3rd May 2017 5:30pm-7:00pm
G4, Grand Parade
Place, body and story in the divided city: Ordinary agency in the everyday.
Johanna Mannergren Selimovic (Swedish Institute of International Affairs and Visiting Scholar at Vesalius College, Brussels).
This paper investigates 'ordinary agency' in the violent context of East Jerusalem. It identifies creative micro-practices of negotiating the security barrier that slices through the city and the lifeworlds of its Palestinian inhabitants. The paper pays close attention to the seemingly mundane: homework, family dinners, ladders and facebook updates, and reflects upon some moments and sites for day-to-day strategies for dealing with violence and insecurity.
In the paper I ask what possible politics emerges from this everyday living. The paper thus grapples with an emerging key question in peace and conflict research: how do we access and understand agency in the quotidian that is not contained in formal, or even informal structures?
To take on this task I propose an analytical grid revolving around the concepts of place, body, and story. They are certainly mundane concepts, but in their everydayness they are rich and invite us to a close and multilayered reading of the micropolitics of the everyday.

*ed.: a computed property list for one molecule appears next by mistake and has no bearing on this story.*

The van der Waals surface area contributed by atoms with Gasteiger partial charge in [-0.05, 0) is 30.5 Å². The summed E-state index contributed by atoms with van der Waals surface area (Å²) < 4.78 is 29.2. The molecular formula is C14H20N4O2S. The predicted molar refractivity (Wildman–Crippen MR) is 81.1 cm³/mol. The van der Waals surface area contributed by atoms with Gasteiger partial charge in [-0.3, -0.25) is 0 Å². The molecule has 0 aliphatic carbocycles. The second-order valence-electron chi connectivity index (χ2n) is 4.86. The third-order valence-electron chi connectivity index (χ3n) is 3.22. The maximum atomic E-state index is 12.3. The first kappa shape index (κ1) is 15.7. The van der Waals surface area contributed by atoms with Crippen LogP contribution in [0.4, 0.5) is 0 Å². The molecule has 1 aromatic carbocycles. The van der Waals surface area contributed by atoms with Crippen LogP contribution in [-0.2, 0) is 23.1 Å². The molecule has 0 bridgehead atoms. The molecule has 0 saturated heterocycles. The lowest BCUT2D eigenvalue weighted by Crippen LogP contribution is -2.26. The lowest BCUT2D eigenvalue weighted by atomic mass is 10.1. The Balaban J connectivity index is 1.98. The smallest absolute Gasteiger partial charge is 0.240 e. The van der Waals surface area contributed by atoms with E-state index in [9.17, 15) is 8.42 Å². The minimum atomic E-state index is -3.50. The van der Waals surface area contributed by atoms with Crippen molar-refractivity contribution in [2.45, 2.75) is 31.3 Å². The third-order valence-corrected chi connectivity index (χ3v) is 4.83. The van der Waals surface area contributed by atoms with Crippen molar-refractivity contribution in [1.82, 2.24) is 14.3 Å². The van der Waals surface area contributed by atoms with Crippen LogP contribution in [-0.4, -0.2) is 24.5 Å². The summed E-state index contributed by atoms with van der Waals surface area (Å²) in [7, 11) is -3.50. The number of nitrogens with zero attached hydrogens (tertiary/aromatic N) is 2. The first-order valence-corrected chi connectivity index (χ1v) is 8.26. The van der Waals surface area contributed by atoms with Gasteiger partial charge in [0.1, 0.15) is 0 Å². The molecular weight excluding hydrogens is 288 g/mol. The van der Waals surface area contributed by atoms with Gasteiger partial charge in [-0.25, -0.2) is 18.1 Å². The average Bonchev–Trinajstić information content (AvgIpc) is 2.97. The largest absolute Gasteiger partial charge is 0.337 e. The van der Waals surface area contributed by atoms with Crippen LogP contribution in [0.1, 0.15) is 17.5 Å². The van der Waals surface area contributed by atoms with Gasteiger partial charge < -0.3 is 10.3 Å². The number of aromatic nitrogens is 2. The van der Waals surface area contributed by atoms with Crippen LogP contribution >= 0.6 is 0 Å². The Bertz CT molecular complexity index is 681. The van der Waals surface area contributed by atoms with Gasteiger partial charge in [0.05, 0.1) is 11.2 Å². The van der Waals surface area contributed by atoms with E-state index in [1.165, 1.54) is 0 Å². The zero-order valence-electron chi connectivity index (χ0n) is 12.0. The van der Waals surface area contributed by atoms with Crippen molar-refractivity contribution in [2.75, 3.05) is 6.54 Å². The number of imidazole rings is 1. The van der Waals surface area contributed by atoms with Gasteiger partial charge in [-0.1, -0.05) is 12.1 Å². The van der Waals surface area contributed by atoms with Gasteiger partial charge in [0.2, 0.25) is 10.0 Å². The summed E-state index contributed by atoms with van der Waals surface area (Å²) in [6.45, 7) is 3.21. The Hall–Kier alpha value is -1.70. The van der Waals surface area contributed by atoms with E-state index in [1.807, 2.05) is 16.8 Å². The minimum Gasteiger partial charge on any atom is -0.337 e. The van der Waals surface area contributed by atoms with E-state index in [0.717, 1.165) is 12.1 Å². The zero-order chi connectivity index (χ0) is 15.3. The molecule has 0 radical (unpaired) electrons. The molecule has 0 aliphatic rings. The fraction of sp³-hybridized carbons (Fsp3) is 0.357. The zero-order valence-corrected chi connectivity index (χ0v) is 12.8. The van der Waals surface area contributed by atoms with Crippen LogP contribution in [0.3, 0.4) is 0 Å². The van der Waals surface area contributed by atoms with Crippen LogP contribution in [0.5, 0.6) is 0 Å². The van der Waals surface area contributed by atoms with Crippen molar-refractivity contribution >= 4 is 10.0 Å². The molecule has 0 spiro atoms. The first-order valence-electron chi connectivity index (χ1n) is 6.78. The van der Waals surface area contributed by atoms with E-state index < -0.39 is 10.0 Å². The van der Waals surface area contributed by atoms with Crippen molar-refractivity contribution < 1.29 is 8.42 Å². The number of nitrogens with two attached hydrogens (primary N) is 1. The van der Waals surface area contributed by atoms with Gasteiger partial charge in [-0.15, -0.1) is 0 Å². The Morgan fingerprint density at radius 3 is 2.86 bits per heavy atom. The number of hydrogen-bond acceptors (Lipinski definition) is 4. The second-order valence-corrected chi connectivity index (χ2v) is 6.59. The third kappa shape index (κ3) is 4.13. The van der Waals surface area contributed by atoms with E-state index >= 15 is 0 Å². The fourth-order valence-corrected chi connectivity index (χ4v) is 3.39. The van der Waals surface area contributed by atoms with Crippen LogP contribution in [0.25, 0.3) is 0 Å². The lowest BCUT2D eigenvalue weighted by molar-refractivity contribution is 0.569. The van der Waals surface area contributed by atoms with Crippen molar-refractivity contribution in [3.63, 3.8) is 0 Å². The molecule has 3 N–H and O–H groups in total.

Using this grid, three ’ethnographic moments’ are analysed and unpacked as moments of significant and possibly transformative agency that disturb and thicken the macro narrative of the Palestinian/Israeli conflict.
Johanna Mannergren Selimovic is a Senior Research Fellow at the Swedish Institute of International Affairs in Stockholm and a Visiting Scholar at Vesalius College, Brussels. Her research concerns peacebuilding with a special interest in transitional justice, politics of memory, everyday peace, and gender. She has conducted research in Bosnia-Herzegovina, Jerusalem and Rwanda and her theoretical and methodological interest lies in narrative analysis and phenomenological approaches. Her work has been published in journals such as Security Dialogue, The International Journal of Transitional Justice, Third World Quarterly, Peacebuilding, and Conflict, Security and Development.